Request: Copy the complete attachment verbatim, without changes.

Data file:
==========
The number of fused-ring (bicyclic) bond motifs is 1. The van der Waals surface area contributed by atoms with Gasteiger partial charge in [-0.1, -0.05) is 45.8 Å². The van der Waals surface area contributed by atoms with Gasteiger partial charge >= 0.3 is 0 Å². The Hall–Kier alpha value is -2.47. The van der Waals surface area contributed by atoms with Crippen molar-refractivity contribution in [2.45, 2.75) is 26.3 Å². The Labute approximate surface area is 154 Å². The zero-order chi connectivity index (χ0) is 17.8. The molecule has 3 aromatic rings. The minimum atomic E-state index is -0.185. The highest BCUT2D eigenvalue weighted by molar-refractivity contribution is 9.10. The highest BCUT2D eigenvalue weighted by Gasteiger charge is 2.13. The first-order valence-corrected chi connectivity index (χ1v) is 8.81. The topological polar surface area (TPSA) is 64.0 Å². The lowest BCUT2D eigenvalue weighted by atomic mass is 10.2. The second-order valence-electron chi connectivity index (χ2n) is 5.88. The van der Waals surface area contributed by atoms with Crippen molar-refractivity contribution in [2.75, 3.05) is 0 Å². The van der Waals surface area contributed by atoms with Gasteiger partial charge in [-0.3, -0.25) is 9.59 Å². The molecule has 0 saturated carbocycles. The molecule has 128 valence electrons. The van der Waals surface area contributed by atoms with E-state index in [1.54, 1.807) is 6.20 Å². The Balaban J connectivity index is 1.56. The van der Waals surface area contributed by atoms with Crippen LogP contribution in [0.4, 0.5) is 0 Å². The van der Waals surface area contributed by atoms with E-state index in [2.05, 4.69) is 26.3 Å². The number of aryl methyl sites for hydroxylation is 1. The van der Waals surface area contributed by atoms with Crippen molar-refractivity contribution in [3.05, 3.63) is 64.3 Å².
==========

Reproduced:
The number of fused-ring (bicyclic) bond motifs is 1. The van der Waals surface area contributed by atoms with Gasteiger partial charge in [-0.1, -0.05) is 45.8 Å². The van der Waals surface area contributed by atoms with Gasteiger partial charge >= 0.3 is 0 Å². The Hall–Kier alpha value is -2.47. The van der Waals surface area contributed by atoms with Crippen molar-refractivity contribution in [2.45, 2.75) is 26.3 Å². The Labute approximate surface area is 154 Å². The zero-order chi connectivity index (χ0) is 17.8. The molecule has 3 aromatic rings. The minimum atomic E-state index is -0.185. The highest BCUT2D eigenvalue weighted by molar-refractivity contribution is 9.10. The highest BCUT2D eigenvalue weighted by Gasteiger charge is 2.13. The first-order valence-corrected chi connectivity index (χ1v) is 8.81. The topological polar surface area (TPSA) is 64.0 Å². The lowest BCUT2D eigenvalue weighted by atomic mass is 10.2. The second-order valence-electron chi connectivity index (χ2n) is 5.88. The van der Waals surface area contributed by atoms with Crippen molar-refractivity contribution in [2.75, 3.05) is 0 Å². The van der Waals surface area contributed by atoms with Gasteiger partial charge in [-0.3, -0.25) is 9.59 Å². The molecule has 0 saturated carbocycles. The molecule has 128 valence electrons. The van der Waals surface area contributed by atoms with E-state index in [1.54, 1.807) is 6.20 Å². The Balaban J connectivity index is 1.56. The van der Waals surface area contributed by atoms with Crippen LogP contribution in [0.4, 0.5) is 0 Å². The van der Waals surface area contributed by atoms with E-state index in [2.05, 4.69) is 26.3 Å². The number of aryl methyl sites for hydroxylation is 1. The van der Waals surface area contributed by atoms with Crippen molar-refractivity contribution in [3.05, 3.63) is 64.3 Å².